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Almost 20 people filed into Philadelphia’s Northeast Regional Library Monday night, settling in their seats for the conversation to begin.
The latest WHYY Bridging Blocks partnered with the Free Library of Philadelphia to host Northeast residents. The nearly two-hour conversation centered on youth homelessness — a growing problem in the region, according to recent city data.
Of people who experience homelessness in Philly, more than 17% are children under the age of 18, and over 8% are youth ages 18 to 24, according to the city’s 2023 Point-in-Time Count. But advocates say that does not paint the full picture. Those figures do not count young people sleeping on someone’s couch, or those the HUD’s mandated survey did not see on Philly’s streets.
Homelessness among those high school- and college-aged is a symptom of a larger problem, say advocates and those with lived experiences.
Some attendees pointed to rising housing costs. Developers are building more housing, but it isn’t affordable for people who need it most, they said. Others pointed to a lack of trust in how city government handles its funding and poorly funded local programs.
Then Bridging Blocks raised this question: “How has the homelessness crisis — youth homelessness in particular — evolved over your lifetime? How have perceptions changed?”
Retired school teachers, shelter executives and young community members chimed in one after another. The themes included generational poverty, lack of funding and a failure to follow-through with government programs.
“We don’t even have a reasonable shelter system for adults, much less for youth,” one unnamed attendee said, who shared they work in the child welfare system. “There’s a disconnect.”
Heads nodded and voices raised as the five groups bounced ideas off one another. There was a sense of urgency.
They outlined root causes of youth homelessness, such as cycles of family abuse, trauma, substance abuse and untreated mental health. It was personal for some, like Nicole Robinson who is now a case manager at a veteran’s organization.
“When you are in the home, you’re already going through trauma. The issue is once you’re out of the home,” Robinson said. ”You are re-traumatized over and over again. As a child that was in that particular system it is very hard to kind of navigate.”
To her, one longer-term solution is preventative care and intervention coupled with housing support.
“[Mental health] intervention is the best thing when you are looking for housing,” she added. “You need to pair those things so that the whole person is serviced, not just pieces of them.”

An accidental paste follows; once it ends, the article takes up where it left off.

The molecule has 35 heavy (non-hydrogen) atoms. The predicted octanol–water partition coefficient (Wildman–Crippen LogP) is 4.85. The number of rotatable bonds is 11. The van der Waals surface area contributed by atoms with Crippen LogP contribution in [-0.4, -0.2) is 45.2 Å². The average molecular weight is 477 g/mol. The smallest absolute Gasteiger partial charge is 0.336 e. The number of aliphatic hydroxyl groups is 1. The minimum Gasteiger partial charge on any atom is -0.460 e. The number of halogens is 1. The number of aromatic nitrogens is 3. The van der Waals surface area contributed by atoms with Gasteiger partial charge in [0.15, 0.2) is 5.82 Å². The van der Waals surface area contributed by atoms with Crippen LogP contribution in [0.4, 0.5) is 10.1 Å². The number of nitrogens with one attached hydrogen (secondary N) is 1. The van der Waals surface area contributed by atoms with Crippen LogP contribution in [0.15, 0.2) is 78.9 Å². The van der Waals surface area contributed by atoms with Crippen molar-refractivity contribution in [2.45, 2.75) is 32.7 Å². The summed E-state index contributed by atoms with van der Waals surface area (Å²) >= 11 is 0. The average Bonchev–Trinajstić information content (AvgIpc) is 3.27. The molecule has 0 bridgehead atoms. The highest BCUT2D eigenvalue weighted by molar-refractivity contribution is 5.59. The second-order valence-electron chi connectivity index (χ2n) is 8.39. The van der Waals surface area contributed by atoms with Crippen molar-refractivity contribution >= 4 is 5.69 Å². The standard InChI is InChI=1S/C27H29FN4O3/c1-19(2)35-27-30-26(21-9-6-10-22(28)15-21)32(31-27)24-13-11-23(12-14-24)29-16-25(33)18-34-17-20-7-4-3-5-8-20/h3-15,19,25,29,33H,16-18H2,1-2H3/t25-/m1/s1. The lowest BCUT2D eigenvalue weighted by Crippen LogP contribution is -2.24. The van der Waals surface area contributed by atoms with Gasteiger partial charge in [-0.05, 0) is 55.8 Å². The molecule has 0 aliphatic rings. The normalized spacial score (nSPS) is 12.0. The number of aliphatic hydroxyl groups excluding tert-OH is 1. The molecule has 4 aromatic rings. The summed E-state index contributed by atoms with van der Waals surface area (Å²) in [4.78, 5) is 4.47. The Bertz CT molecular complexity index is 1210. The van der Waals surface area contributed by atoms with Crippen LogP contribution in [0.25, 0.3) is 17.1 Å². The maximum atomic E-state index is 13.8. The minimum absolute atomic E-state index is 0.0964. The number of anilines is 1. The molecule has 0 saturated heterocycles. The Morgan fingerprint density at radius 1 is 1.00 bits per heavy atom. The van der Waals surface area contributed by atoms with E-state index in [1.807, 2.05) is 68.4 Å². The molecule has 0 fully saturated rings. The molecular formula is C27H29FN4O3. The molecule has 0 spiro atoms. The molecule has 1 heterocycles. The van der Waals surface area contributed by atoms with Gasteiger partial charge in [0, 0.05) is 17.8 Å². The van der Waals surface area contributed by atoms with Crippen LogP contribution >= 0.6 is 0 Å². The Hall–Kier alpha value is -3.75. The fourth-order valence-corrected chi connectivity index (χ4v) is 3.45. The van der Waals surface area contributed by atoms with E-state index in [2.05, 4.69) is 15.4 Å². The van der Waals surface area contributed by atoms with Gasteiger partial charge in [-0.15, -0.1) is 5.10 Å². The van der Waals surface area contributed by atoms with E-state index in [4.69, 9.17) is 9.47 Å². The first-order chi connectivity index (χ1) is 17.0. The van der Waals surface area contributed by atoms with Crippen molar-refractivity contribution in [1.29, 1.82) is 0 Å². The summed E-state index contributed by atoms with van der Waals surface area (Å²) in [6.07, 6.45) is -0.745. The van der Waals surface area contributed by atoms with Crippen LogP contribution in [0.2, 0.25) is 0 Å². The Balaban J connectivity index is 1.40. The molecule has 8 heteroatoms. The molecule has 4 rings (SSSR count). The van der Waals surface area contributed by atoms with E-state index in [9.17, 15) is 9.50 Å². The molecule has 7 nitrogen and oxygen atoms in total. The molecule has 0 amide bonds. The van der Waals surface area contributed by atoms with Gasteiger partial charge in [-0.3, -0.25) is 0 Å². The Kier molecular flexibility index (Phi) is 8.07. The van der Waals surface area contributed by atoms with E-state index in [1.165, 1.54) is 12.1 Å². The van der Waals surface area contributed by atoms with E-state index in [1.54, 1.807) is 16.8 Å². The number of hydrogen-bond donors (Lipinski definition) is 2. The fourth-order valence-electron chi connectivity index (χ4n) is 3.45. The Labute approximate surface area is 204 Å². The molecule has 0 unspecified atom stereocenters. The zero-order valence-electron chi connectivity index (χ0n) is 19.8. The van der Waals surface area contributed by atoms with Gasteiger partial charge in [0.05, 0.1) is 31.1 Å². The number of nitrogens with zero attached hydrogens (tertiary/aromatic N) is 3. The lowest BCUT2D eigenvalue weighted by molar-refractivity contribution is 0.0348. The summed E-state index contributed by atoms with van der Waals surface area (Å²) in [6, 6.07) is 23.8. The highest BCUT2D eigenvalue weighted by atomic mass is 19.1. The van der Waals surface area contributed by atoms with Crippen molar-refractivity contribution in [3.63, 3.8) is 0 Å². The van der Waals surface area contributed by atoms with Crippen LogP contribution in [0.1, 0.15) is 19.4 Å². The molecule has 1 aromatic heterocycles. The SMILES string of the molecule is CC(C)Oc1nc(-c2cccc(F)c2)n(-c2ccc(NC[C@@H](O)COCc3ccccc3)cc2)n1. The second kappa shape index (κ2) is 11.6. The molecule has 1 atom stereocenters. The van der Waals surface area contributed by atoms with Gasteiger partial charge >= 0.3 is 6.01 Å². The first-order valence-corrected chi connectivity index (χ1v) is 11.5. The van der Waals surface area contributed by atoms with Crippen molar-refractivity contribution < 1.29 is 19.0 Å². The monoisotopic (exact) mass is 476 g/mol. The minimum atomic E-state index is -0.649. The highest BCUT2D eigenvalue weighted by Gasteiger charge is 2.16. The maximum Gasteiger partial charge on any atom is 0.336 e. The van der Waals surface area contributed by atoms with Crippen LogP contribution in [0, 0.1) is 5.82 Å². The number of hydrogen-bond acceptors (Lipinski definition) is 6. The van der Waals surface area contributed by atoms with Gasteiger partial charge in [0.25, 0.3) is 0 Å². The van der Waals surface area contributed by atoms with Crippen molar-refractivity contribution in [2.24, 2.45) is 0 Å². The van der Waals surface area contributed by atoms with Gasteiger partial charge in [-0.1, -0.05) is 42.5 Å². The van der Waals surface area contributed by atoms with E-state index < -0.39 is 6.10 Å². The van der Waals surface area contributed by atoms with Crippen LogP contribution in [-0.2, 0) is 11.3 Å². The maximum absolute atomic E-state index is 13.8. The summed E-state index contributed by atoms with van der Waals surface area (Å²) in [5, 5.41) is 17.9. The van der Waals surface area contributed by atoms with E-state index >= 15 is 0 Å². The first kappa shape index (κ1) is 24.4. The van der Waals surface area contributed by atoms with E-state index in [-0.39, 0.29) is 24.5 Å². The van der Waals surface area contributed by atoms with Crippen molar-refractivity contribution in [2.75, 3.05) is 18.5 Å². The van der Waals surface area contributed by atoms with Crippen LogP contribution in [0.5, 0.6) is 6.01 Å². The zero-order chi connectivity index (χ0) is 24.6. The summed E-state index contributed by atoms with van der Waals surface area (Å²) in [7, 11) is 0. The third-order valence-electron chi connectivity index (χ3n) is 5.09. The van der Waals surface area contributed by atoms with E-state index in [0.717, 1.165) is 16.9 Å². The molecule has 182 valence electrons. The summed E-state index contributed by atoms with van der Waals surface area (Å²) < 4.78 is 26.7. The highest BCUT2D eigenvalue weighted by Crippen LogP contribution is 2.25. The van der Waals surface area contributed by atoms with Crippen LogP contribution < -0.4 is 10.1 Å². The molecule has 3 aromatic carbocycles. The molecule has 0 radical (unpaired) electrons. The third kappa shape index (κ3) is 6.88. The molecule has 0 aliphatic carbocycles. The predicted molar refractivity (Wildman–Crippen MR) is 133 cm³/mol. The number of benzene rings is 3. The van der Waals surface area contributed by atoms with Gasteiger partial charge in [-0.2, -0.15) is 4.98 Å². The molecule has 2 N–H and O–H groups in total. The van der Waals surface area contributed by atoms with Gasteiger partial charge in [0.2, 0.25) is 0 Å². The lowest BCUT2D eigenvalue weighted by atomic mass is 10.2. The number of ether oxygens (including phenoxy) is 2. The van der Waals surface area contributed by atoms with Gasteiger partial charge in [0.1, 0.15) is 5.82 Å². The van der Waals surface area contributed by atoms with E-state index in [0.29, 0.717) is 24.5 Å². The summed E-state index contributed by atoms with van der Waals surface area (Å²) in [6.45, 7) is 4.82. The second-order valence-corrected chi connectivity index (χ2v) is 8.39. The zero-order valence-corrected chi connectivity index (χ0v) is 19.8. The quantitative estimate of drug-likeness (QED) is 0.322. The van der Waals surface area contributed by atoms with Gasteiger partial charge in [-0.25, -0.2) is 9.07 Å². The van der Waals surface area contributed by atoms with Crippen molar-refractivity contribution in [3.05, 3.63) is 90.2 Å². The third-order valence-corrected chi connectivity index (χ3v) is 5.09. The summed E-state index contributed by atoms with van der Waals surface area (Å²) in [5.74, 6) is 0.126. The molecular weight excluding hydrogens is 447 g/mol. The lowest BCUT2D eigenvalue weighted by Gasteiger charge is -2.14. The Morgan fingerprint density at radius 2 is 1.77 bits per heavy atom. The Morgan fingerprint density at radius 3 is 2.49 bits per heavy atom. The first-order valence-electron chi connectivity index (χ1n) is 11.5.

Community members like Neyda Rios have stepped up to the plate when government resources were not readily available for a child needing somewhere to sleep. She said she has a spare bed made in her daughter’s room and even space in her car.
Young adults who have gone through the Department of Health and Human Services system and those who work for local government say resources are piecemeal. Nathaniel Walker saw firsthand how this perpetuates a generational cycle.
Walker founded the transitional shelter, Eternal Light of Hope and Mankind, to fill a void. He recalled a young lady he helped house 10 years ago.
“I remember her from her mother, who was homeless,” Walker described.
This young woman also had a child, which concerned him.
He added. “So she went from shelter as a child to an adult and now you look at … her child. Is that going to happen again? What’s in place so that doesn’t happen?”
Shirlana Dash, chief executive officer at Self Inc. said the onus is on individual social workers and caseworkers to make the right calls on where a child ought to be placed, whether that is with family or a vetted foster family. It starts with them but is a ripple effect.
What is often missing, she believes, is conviction and being the voice of reason.
“The work we do is hard,” Dash said.
Before she led one of the largest shelters in the city, Dash said she worked at DHS as a social worker for 25 years. She urged community members to hold systems like local government, like providers, accountable.
“Systems are imperfect. … It is the people who charge the government to do different,” she said. “The conviction starts first with a person, but then systematically, we all have to be a voice.”
The main theme of the night was a sense of community duty and filling in the gap when the city government does not.
“We got to stick together as a community and do things like this, come together more,” Rios said.”
Bridging Blocks is a monthly civic engagement program presented by the Free Library of Philadelphia and WHYY News. Major funding for Bridging Blocks is provided by a leadership gift from the Sutherland Family. The next event is on Jan. 30 at 5:30 p.m. at Cecil B Moore Library on housing.